Know your goals, achieve your future

By Liz Garrett
February 28, 2008


Strategizing interviews for internships and co-ops causes the one headache that Cabrini’s upperclassmen dread most of all. Stress surrounds juniors and seniors, especially in the month of February, to prepare groundbreaking interviews that could help land them a position for their desired co-op or internship.

What are the most beneficial ways to go about these types of interviews?

“Successful interviewing for any type of employment opportunity requires practice and research,” Nancy Hutchison, director of Cooperative Education and Career Services at Cabrini, said. “People have to know themselves, their skills, their abilities and speak about how this will benefit a particular organization.”

Students are advised to do online research for the company or school district that they are interested in, prior to the interview.

According to Hutchison, making an effort to attend school board meetings, checking with local Chambers of Commerce, joining a professional trade association and utilizing the Philadelphia Business Journal are all ways to get ahead.

“Preparation is key. Know your goals both academically and professionally,” Brian Quirk, assistant director of Cooperative Education and Career Services, said.

It is wise for juniors and seniors to associate themselves with several different people to become more educated about a certain business or organization.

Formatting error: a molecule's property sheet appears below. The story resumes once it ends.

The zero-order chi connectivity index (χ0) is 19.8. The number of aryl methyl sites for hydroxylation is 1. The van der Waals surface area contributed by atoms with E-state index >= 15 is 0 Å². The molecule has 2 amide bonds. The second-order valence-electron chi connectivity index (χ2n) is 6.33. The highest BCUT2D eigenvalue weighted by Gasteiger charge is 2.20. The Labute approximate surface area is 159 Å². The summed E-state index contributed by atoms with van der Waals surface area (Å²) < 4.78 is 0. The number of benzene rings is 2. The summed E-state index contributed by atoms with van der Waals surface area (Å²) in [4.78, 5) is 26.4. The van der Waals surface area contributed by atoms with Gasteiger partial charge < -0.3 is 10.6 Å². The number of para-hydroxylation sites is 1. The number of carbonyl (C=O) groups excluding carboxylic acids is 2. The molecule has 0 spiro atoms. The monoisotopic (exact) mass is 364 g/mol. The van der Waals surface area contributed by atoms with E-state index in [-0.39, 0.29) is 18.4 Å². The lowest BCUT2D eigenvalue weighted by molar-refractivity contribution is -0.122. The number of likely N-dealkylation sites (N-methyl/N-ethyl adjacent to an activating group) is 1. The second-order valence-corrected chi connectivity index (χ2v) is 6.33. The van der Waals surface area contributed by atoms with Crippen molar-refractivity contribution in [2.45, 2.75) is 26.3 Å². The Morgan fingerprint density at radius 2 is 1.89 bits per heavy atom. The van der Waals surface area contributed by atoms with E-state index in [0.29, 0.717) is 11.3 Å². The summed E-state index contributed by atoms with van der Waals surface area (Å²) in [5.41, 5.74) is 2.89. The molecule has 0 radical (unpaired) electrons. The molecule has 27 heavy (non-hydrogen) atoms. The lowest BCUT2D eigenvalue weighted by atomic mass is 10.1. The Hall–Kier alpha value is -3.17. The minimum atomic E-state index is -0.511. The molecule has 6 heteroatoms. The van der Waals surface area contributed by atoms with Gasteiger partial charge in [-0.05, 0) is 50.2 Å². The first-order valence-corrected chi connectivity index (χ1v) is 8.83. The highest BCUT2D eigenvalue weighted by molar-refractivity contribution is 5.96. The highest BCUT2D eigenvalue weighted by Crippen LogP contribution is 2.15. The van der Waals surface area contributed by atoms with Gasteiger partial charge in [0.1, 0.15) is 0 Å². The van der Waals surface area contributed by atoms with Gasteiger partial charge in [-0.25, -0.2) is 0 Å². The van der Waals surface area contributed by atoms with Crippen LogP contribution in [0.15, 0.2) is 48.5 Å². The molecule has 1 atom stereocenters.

Students are urged to realize the importance of being well-prepared and at ease during the interview.

Another tip is to develop questions for the interviewer in order to appear more professional.

“Know what you are looking for in the position,” Quirk said. “Why are you considering this particular position or field? Think of the skills required for the specific position and evaluate if your skills match the job description.”

The significance of the resume could not be stressed enough. It should be reviewed by a student’s adviser, the career center or a trusted family member or friend well before the interview day.

Whatever transferable skills that a student has and can apply to the company is what the interviewer wants to hear.

“Don’t be discouraged if you do not have a lot of material for your resume because statistically many college students do not have a lot of work experience,” Quirk said. Practicing speaking skills, having a positive attitude and preparing for any type of question that might be asked is greatly encouraged.

“I have not experienced an interview yet but I have one coming up,” Christina Clark, senior elementary and early childhood education major, said. “I want to find out what the organization is, what they expect, their teaching style and their curriculum. I am also creating a portfolio so I can show my best work that I have done over the past for years, such as lesson plans.”

Students in this situation must dress professionally, prepare a portfolio and have more than one resume handy. “Candidates should know how long it will take them to reach the interview location and arrive 10 minutes early,” Hutchinson said.

It is vital to keep a traditional outfit in mind and avoid wearing heavy perfume, after shave or excess jewelry. There should be absolutely no sign of cigarette smoking or coffee on the candidate’s breath.

Following the interview, it is suggested that students ask politely for business cards from the interviewer as well as anyone else they met along the way.

Writing thank-you notes is also an excellent way to become noticed even after the interview.

“I am actually interning right now for Perfect Weddings so I remember that before the interview it’s good to get a good night’s sleep and remain calm,” Brooke Young, junior English and communication major, said. “Think about what your goals are and what you expect from the company the night before so you don’t stutter when you’re talking.”

Liz Garrett

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